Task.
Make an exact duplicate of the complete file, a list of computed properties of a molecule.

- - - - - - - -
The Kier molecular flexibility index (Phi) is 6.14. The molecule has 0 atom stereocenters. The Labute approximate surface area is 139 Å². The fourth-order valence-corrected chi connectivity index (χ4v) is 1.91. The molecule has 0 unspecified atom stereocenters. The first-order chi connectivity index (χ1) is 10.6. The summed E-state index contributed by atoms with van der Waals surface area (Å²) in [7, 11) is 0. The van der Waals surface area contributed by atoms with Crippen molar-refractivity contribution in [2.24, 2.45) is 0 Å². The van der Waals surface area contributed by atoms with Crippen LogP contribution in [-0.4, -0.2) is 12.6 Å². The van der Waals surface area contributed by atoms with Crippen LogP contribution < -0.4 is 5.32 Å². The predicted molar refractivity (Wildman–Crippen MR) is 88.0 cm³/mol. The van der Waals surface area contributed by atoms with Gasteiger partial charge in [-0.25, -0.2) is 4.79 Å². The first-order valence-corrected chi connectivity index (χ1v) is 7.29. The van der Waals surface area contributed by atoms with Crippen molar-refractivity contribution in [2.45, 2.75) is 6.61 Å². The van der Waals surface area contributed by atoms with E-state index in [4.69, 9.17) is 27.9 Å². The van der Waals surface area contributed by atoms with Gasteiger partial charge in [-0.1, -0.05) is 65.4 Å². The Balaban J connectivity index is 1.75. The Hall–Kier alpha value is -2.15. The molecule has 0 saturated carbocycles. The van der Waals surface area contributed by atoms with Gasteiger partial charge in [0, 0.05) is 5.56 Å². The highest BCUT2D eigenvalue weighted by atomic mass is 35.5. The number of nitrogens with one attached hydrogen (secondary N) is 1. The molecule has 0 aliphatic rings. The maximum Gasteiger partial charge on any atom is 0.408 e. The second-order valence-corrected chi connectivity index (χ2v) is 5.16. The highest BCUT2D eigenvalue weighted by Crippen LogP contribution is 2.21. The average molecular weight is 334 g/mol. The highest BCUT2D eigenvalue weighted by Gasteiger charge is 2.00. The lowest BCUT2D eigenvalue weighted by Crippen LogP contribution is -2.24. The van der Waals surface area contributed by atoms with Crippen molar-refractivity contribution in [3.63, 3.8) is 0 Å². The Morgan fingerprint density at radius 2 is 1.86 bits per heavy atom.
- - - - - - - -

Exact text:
The Kier molecular flexibility index (Phi) is 6.14. The molecule has 0 atom stereocenters. The Labute approximate surface area is 139 Å². The fourth-order valence-corrected chi connectivity index (χ4v) is 1.91. The molecule has 0 unspecified atom stereocenters. The first-order chi connectivity index (χ1) is 10.6. The summed E-state index contributed by atoms with van der Waals surface area (Å²) in [7, 11) is 0. The van der Waals surface area contributed by atoms with Crippen molar-refractivity contribution in [2.24, 2.45) is 0 Å². The van der Waals surface area contributed by atoms with Crippen LogP contribution in [-0.4, -0.2) is 12.6 Å². The van der Waals surface area contributed by atoms with Crippen LogP contribution < -0.4 is 5.32 Å². The predicted molar refractivity (Wildman–Crippen MR) is 88.0 cm³/mol. The van der Waals surface area contributed by atoms with Gasteiger partial charge in [-0.25, -0.2) is 4.79 Å². The first-order valence-corrected chi connectivity index (χ1v) is 7.29. The van der Waals surface area contributed by atoms with Crippen molar-refractivity contribution in [2.45, 2.75) is 6.61 Å². The van der Waals surface area contributed by atoms with E-state index in [4.69, 9.17) is 27.9 Å². The van der Waals surface area contributed by atoms with Gasteiger partial charge in [-0.1, -0.05) is 65.4 Å². The Balaban J connectivity index is 1.75. The Hall–Kier alpha value is -2.15. The molecule has 0 saturated carbocycles. The van der Waals surface area contributed by atoms with Gasteiger partial charge in [0, 0.05) is 5.56 Å². The highest BCUT2D eigenvalue weighted by atomic mass is 35.5. The number of nitrogens with one attached hydrogen (secondary N) is 1. The molecule has 0 aliphatic rings. The maximum Gasteiger partial charge on any atom is 0.408 e. The second-order valence-corrected chi connectivity index (χ2v) is 5.16. The highest BCUT2D eigenvalue weighted by Crippen LogP contribution is 2.21. The average molecular weight is 334 g/mol. The highest BCUT2D eigenvalue weighted by Gasteiger charge is 2.00. The lowest BCUT2D eigenvalue weighted by Crippen LogP contribution is -2.24. The van der Waals surface area contributed by atoms with Crippen molar-refractivity contribution in [3.63, 3.8) is 0 Å². The Morgan fingerprint density at radius 2 is 1.86 bits per heavy atom.